An authentic Norwegian day: Seeking Norwegian serenity in historic Halden

Where Norway meets Sweden, historic Halden offers both tourist opportunities and a chance to enjoy the relaxed pace of Nordic life

Photo: Molly Jones Fredriksten Fortress as seen from the marina

Photo: Molly Jones
Fredriksten Fortress as seen from the marina

Molly Jones
Norwegian American Weekly

When planning my first trip to Norway, I had two things on my agenda: visit as many must-see tourist attractions as possible and experience a bit of that slower-paced life that makes Norway one of the happiest countries on the planet. Of course, those goals have a tendency to be mutually exclusive.

As a tourist, it’s only natural to spend each day checking off locations on your to-see list, but it’s not always that easy to experience the local culture as natives do. It wasn’t until I met up with my family that I truly felt immersed in Norwegian culture.

I’m lucky enough to have family just an hour outside of Oslo—it makes these two goals much easier to achieve. Each day, my friend and I could choose whether we wanted to be tourists in Oslo or faux-Norwegians relaxing with the family. Although I wouldn’t want to miss out on the cultural wonders in the capital, my favorite days were probably those spent outside the city—and especially those in Halden.

Located right on the Norwegian-Swedish border, Halden is a historical town about an hour and a half southeast of Oslo with that Norwegian charm and slower pace I had been seeking.

I first experienced Halden from the serenity of my family’s boat. We packed up a lunch for the day, dressed the dog in her life jacket, and took off on the hunt for the perfect picnic spot. Hanne, my mother’s cousin’s wife and Halden-native, skillfully navigated around the countless tiny islands of the fjord while the rest of us enjoyed the breathtaking scenery.

Photo: Molly Jones Just a typical Norwegian lunch spot on one of Halden’s many picnic-friendly islands.

Photo: Molly Jones
Just a typical Norwegian lunch spot on one of Halden’s many picnic-friendly islands.

Eventually she spotted the ideal location for our picnic, and we docked at the sunny island. We spent the next hour enjoying the calm atmosphere and eating our lunch. Even the Dalmatian was lucky enough to get some!

When it started getting breezy, we returned to the boat and set off for home. My friend and I sat with the guys in the stern, drinking warm coffee and reading Aftenposten and VG, while the women drove the boat. Looking out at the fjord with a cup of black coffee in my hand and a Norwegian newspaper in my lap, I realized I was living my first authentic Norwegian day.

Photo: Molly Jones Molly stands in both Norway and Sweden, atop the old Svinesund Bridge.

Photo: Molly Jones
Molly stands in both Norway and Sweden, atop the old Svinesund Bridge.

We needed a dose of tourism the next day, so my mom’s cousin Jon took us to the old Svinesund Bridge, which connects Norway and Sweden. The bridge opened in June 1946 with a ceremony attended by the Norwegian king and the Swedish crown prince, and became the highest bridge in Northern Europe. The second Svinesund Bridge opened in June 2005 with an arch that stands 92 meters above the fjord. Besides gawking over the magnificent view, we had quite a lot of fun standing in Norway and Sweden at the same time. Now I can add one more country to my list!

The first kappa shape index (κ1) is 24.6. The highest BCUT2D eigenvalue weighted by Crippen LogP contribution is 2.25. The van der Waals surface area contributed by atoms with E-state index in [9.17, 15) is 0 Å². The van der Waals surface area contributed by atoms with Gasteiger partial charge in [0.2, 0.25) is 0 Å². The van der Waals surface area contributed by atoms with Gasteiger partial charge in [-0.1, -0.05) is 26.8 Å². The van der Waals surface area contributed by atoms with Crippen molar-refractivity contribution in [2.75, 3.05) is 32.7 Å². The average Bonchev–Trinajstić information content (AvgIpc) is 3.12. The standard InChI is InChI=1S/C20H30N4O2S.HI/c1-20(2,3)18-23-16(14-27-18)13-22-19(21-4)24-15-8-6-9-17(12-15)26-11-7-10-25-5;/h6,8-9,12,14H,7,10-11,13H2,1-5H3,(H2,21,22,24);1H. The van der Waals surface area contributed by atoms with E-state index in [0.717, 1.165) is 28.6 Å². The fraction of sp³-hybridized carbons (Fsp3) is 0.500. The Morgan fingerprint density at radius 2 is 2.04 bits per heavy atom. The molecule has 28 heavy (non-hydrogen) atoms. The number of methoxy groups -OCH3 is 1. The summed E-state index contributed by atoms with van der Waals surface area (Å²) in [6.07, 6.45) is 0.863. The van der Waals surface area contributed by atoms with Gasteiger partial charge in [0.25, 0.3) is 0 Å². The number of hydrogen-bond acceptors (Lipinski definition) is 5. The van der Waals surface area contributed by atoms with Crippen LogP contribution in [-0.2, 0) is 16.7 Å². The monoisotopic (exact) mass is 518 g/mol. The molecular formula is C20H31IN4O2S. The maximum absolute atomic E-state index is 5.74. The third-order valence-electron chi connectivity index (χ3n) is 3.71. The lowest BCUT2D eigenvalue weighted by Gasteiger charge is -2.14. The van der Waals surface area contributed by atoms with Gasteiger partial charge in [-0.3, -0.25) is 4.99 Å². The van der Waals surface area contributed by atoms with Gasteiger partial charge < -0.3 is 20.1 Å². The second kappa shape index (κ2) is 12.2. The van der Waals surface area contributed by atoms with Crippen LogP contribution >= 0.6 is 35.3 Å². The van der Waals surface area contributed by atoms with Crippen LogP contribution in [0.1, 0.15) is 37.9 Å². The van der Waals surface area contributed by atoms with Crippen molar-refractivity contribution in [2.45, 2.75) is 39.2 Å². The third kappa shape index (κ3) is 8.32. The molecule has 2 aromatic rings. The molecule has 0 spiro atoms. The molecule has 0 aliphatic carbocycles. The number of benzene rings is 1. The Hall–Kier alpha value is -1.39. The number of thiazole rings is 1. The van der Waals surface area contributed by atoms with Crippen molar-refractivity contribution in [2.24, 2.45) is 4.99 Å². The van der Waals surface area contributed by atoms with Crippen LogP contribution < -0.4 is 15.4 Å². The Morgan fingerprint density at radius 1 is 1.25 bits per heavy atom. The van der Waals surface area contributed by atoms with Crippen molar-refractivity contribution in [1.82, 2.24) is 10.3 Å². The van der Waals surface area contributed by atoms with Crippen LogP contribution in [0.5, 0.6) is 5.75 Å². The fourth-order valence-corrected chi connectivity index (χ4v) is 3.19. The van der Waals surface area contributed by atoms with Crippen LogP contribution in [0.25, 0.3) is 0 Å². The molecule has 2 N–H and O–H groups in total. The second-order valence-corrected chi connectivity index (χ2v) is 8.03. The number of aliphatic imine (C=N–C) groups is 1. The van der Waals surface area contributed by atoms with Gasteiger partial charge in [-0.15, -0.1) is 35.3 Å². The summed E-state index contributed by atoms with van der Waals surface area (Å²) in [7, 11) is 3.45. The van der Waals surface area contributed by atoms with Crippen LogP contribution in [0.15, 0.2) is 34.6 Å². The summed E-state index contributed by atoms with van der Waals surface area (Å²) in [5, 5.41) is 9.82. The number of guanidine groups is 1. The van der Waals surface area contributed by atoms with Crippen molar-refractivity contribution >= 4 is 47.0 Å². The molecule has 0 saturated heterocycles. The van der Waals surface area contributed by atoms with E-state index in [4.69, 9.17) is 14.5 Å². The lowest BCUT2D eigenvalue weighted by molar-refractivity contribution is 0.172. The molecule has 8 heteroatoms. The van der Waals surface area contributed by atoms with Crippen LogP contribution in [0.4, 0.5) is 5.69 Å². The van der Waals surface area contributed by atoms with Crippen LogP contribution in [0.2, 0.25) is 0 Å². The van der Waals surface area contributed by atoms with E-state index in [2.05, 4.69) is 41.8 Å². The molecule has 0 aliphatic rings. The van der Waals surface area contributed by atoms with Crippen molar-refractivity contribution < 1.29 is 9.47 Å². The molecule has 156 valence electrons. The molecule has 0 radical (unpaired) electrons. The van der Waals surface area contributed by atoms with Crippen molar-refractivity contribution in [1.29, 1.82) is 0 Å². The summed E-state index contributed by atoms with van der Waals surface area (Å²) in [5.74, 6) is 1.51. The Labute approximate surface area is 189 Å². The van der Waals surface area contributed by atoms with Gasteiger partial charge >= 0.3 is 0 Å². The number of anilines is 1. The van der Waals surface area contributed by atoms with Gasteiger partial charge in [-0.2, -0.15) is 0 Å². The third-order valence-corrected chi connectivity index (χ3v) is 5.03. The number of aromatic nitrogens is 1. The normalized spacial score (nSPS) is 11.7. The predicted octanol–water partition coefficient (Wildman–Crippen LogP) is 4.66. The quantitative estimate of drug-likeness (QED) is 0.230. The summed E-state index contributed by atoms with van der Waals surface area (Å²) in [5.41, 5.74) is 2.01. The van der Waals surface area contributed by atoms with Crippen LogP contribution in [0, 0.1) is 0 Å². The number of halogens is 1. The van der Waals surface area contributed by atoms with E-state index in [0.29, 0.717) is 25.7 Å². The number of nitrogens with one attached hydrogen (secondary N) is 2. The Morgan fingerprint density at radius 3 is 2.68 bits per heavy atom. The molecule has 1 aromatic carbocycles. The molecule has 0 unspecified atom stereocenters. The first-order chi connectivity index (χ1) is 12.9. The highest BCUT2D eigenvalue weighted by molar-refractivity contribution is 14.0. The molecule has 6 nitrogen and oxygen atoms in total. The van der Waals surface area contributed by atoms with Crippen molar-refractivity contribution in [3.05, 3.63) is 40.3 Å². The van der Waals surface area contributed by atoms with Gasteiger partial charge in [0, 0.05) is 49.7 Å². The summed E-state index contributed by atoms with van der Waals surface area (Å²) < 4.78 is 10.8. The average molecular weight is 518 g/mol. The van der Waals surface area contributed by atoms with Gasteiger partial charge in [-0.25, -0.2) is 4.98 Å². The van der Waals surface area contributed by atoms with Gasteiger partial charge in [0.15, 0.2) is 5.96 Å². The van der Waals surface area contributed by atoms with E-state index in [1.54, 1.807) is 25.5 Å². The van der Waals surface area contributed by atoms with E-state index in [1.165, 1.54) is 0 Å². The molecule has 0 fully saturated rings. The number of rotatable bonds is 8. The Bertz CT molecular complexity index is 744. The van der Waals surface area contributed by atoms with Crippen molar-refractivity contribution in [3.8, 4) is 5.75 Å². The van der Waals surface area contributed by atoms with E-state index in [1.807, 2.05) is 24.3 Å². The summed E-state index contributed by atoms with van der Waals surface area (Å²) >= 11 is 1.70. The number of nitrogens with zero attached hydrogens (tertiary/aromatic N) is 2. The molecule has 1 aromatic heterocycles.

We then drove to the Halden Marina and met up with the rest of the family as they were docking the boat. Our big group splurged on lunch at a restaurant right on the water. I ordered shrimp and was quite surprised when they were served with the head intact. I guess that’s what I get when I ask for an authentic Norwegian experience!

After lunch and a delicious dessert of Softis, we explored Halden’s treasure, the Fredriksten Fortress. Once Norway’s most important border fortress, Fredriksten is now a historical monument and tourist attraction for those traveling outside of the main cities.

The Fredriksten Fortress was built in 1661 after Norway lost their Bohus Fortress to Sweden three years earlier. King Fredrik III of Denmark and Norway decided that a new fortress was a necessity after Sweden’s three attacks on Halden from 1658 to 1660. The impressive fortress was thus named after Fredrik III; it offered views far into the enemy territory of Sweden.

Photo: Molly Jones The view looking down into Halden from Fredriksten Fortress.

Photo: Molly Jones
The view looking down into Halden from Fredriksten Fortress.

Visiting the fortress means exploring the 40 buildings and arches, 20,000 square meters of fortress walls and the freestanding forts of Gyldenløve, Overberget, and Stortårnet. The views are incredible, and you’ll want to block out a generous portion of your day just for wandering around. My family was more than happy to fill us in on the historical background, but there are guides available if you don’t have your own personal walking history book.

Considering the importance of the fortress, you’ll likely be surprised at the lack of tourists. For travelers with an interest in military history (and maybe a distaste for crowded monuments) Fredriksten Fortress is a must-see.

At the end of the trip, I was pleased to admit that I had achieved my goals; I had managed to see the tourist attractions and spend time relaxing outside of Oslo. I know that when I plan my next trip, I’m sure to leave even more time for these authentic Norwegian moments.

This article originally appeared in the Oct. 31, 2014, issue of the Norwegian American Weekly. To subscribe, visit SUBSCRIBE or call us at (800) 305-0271.

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